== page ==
Hepatitis B is an infectious illness caused by hepatitis B virus (HBV) which infects the human liver and causes an inflammation called hepatitis. Originally known as “serum hepatitis”, the disease has caused epidemics in parts of Asia and Africa, and it is endemic in . About a third of the world’s population, more than 2 billion people, have been infected with the hepatitis B virus. This includes 350 million chronic carriers of the virus. Transmission of hepatitis B virus results from exposure to infectious blood or body fluids. The acute illness causes liver inflammation, vomiting, jaundice and, rarely, death. Chronic hepatitis B may eventually cause liver cirrhosis and liver cancer—a fatal disease with very poor response to current chemotherapy.
Hepatitis B virus is an hepadnavirus—“hep” from “hepar” (liver in Latin) and “dna” because it is a DNA virus – and it has a small circular genome of partially double-stranded DNA. The virus replicates through an RNA intermediate form by reverse transcription, and in this respect it is similar to retroviruses. Although replication takes place in the liver, the virus spreads to the blood where virus-specific proteins and their corresponding antibodies are found in infected people.
We offer the following assays for the HBV drug discovery and development programs:
- Primary Antiviral Evaluations in the HepG2 cell line 2.2.15
HepG2-2.2.15 is a stable cell line containing the hepatitis B virus (HBV) ayw strain genome. Antiviral compounds blocking any late step of viral replication such as transcription, translation, pregenome encapsidation, reverse transcription, particle assembly and release can be identified and characterized using this cell line. Initially we test whether a compound will reduce the production of secreted HBV from cells utilizing our real time quantitative PCR (TaqMan) HBV DNA assay. The analysis of this data allows to calculate:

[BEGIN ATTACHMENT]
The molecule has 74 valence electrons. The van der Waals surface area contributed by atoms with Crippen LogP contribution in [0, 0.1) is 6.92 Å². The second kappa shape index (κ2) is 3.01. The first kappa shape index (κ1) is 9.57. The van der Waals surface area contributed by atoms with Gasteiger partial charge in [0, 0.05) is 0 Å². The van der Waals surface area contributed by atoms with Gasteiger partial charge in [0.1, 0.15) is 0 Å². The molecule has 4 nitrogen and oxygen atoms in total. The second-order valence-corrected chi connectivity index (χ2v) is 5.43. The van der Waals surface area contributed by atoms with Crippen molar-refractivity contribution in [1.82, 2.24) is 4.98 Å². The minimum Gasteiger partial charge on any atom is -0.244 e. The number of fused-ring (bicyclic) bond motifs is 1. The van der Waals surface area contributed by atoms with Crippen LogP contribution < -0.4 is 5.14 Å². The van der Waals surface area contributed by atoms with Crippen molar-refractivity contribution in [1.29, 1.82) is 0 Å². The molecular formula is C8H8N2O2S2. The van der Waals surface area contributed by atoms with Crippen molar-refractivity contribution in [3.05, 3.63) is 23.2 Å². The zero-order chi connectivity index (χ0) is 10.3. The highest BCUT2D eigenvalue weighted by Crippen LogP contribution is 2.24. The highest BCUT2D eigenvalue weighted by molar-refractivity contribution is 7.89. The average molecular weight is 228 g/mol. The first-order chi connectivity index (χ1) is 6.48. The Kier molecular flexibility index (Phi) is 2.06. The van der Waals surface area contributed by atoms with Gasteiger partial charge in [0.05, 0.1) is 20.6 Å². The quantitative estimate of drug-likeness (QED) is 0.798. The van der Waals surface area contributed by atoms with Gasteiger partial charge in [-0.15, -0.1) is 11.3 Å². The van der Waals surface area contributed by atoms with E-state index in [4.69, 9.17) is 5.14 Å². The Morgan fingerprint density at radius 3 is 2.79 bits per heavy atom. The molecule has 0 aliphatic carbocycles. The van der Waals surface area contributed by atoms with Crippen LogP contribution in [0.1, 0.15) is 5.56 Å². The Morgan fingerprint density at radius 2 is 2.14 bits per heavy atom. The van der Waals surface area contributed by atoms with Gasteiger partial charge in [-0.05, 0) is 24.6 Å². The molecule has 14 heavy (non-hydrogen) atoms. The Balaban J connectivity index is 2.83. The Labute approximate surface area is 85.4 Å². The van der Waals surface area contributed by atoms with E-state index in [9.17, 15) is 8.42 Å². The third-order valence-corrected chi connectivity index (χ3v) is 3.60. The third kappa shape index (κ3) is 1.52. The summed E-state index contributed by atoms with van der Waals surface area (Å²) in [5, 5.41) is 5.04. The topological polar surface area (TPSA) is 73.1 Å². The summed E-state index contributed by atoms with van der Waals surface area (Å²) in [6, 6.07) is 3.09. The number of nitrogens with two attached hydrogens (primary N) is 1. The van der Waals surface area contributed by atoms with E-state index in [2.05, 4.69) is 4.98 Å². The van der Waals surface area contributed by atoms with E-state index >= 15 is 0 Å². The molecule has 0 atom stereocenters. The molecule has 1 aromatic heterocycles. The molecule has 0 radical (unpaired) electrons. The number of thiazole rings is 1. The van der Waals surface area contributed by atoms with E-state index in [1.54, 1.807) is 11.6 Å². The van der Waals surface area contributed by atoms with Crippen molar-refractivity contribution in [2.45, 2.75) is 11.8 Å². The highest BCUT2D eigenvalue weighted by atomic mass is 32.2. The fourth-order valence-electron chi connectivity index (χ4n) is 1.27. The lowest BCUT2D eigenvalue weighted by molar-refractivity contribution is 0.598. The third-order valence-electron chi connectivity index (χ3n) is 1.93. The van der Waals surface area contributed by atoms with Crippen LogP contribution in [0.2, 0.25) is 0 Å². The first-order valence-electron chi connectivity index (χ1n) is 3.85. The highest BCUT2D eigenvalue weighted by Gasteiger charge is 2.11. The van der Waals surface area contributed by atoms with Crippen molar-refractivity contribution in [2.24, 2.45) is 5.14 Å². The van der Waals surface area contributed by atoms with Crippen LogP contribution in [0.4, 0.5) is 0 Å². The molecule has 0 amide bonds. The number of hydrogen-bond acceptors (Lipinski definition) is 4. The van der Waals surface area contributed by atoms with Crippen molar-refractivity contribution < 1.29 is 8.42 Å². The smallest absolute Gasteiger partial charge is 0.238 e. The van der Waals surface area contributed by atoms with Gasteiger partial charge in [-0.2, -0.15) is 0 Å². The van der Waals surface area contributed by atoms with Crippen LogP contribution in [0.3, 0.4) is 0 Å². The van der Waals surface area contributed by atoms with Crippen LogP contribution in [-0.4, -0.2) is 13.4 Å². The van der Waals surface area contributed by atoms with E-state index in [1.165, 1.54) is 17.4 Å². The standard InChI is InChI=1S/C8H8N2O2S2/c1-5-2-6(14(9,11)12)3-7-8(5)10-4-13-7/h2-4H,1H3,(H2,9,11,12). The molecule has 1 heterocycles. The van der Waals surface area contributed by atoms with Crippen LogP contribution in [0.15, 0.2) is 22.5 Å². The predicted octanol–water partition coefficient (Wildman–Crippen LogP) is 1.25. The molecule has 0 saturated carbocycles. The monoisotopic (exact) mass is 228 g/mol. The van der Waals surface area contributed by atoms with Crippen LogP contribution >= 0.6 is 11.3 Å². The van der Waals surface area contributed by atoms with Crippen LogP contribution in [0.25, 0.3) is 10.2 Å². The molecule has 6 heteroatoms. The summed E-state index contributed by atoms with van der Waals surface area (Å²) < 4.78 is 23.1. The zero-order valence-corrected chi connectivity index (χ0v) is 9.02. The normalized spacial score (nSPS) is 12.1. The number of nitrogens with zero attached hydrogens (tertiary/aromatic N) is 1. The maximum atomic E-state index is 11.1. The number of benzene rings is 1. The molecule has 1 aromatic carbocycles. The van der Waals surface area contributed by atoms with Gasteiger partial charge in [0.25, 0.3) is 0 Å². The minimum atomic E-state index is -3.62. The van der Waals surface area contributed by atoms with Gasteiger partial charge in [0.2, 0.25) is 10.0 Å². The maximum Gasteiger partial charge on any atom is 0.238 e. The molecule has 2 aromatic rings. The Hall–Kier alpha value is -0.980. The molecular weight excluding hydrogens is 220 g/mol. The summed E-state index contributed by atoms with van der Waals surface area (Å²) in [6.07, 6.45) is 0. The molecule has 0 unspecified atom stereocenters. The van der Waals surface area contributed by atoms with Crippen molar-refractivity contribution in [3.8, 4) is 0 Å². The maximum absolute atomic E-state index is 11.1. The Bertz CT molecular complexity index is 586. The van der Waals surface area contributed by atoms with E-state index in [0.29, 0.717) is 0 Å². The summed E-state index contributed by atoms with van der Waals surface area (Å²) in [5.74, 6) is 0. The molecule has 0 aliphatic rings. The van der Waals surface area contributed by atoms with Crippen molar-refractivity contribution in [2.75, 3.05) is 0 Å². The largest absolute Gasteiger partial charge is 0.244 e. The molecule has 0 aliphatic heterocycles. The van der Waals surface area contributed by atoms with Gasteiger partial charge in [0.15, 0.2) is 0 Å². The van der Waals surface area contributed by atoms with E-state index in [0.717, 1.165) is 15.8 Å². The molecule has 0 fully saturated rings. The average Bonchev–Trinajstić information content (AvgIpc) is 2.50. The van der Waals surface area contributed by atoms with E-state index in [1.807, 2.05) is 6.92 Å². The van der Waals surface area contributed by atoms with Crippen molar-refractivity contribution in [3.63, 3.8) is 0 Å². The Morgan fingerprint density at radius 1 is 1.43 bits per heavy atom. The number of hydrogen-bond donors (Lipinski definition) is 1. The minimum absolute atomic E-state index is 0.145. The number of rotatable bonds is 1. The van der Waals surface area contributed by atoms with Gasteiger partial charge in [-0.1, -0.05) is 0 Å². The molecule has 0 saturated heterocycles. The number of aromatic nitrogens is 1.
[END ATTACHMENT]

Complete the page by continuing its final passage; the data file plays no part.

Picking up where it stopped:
- Antiviral activity
- Compound toxicity
- Therapeutic index (toxicity/antiviral activity)
- Drug Combination Studies
After the antiviral activity of test compounds against HBV is confirmed, the interactions of the compounds with 3TC, IFNs and other compounds in terms of efficacy (synergy, additivity, antagonism) and toxicity (combination toxicity) are evaluated in the 2.2.15 cells using the quantitative HBV TaqMan PCR assay.
- Toxicity Panel
We can test compounds for toxicity against a large panel of established cell lines and also primary cell cultures, including PBMCs and human primary hepatocytes.
- HBV Mechanism of Action Studies
A variety of assays are used to pinpoint the MOA of antiviral compounds.
- Extracellular HBV virions
In addition to the quantitative PCR analysis we may perform a Southern blot of the HBV particles secreted from drug-treated cells.
- Intracellular HBV particles
HBV particles can be isolated from the treated 2.2.15 cells and the pregenomic RNA examined by Southern blot analysis. This may help us identify the site of action of a late-acting compound.
- Intracellular HBV replicative intermediates Nucleic acids isolated from the cells can be examined by Southern blots to examine the distribution of circular partially double-stranded HBV DNA, linear partially double-stranded DNA and single stranded HBV DNA.
- HBV transcription
Effects on HBV genomic and subgenomic viral RNA synthesis are studied by Northern blot and primer extension analysis.